Though prone to dark spells, Yoder said he's never been treated for depression. By the creek, he became consumed by thoughts of suicide.

The choice was between hanging himself from a tree or jumping from the Sunshine Skyway.

"I was just very despondent," he said. "I felt utterly defeated."

He battled on, going on foot from business to business, looking for work.

To keep presentable and fight the growing stench of his body, Yoder took sink baths at nearby Edgewater Park's public restroom.

• • •

The Clearwater Public Library saved him.

There, he found a clean bathroom, shelter and Internet service that allowed him to communicate with potential employers, his son and his parents.

He told his family he was doing fine.

"That's just basic pride, and shame," he said. "You don't want to admit to the people you care about the most that you've completely screwed the pooch."

From the Clearwater library and the one in Dunedin, he would get books to distract him and give him an edge. Today, he almost chuckles as he describes reading a book on how to interview for a job — while picking leaves and twigs from his beard.

He also found other homeless people, who told him about programs that could help. Yoder discovered Clearwater's Homeless Emergency Project on the library's Internet.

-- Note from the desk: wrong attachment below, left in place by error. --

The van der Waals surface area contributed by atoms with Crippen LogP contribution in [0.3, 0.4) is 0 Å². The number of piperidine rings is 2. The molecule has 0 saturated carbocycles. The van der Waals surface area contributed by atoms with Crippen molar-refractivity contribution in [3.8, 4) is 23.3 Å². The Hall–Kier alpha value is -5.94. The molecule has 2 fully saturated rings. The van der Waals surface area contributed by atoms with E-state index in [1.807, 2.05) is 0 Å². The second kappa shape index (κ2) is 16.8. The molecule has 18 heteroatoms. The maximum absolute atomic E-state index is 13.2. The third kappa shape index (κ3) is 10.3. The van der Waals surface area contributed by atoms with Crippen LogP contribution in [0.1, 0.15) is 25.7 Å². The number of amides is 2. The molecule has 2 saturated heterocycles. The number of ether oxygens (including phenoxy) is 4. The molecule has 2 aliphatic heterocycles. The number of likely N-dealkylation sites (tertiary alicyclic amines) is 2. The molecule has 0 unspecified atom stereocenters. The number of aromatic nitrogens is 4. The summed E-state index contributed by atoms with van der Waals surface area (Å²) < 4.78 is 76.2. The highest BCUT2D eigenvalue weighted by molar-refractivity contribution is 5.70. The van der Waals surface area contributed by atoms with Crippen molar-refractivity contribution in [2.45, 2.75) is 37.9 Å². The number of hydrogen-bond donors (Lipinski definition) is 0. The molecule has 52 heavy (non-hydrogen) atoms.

On March 14, after a month on the creek bank, the project's shelter took him in.

The Department of Veterans Affairs is paying for Yoder's bed at the Homeless Emergency Project through June 16, then he'll need to find other housing.

Social workers at the project are helping him develop an immediate survival plan.

Yoder himself is setting longer-term goals. He hopes to become eligible for VA disability compensation due to his hearing, which worsens with time.

Yoder can't use his back to make a living forever. Compensation from the VA could allow him to enroll at. St. Petersburg College to study sign language interpretation.

He sees it as a job he can do as he gets older, and as a way to help himself as his hearing goes.

In his journey through the world of the homeless, Yoder has been amazed by how many people he's met who are just like him, skilled, blue-collar and suddenly destitute.

Not mentally unhinged.

Not addicts.

"They are people," he said, "who have run out of resources."

Times researcher Carolyn Edds contributed to this report. Will Van Sant can be reached at vansant@sptimes.com or 727-445-4166.

One man's story: skilled, blue collar and suddenly destitute 05/30/09 [Last modified: Saturday, May 30, 2009 10:27pm]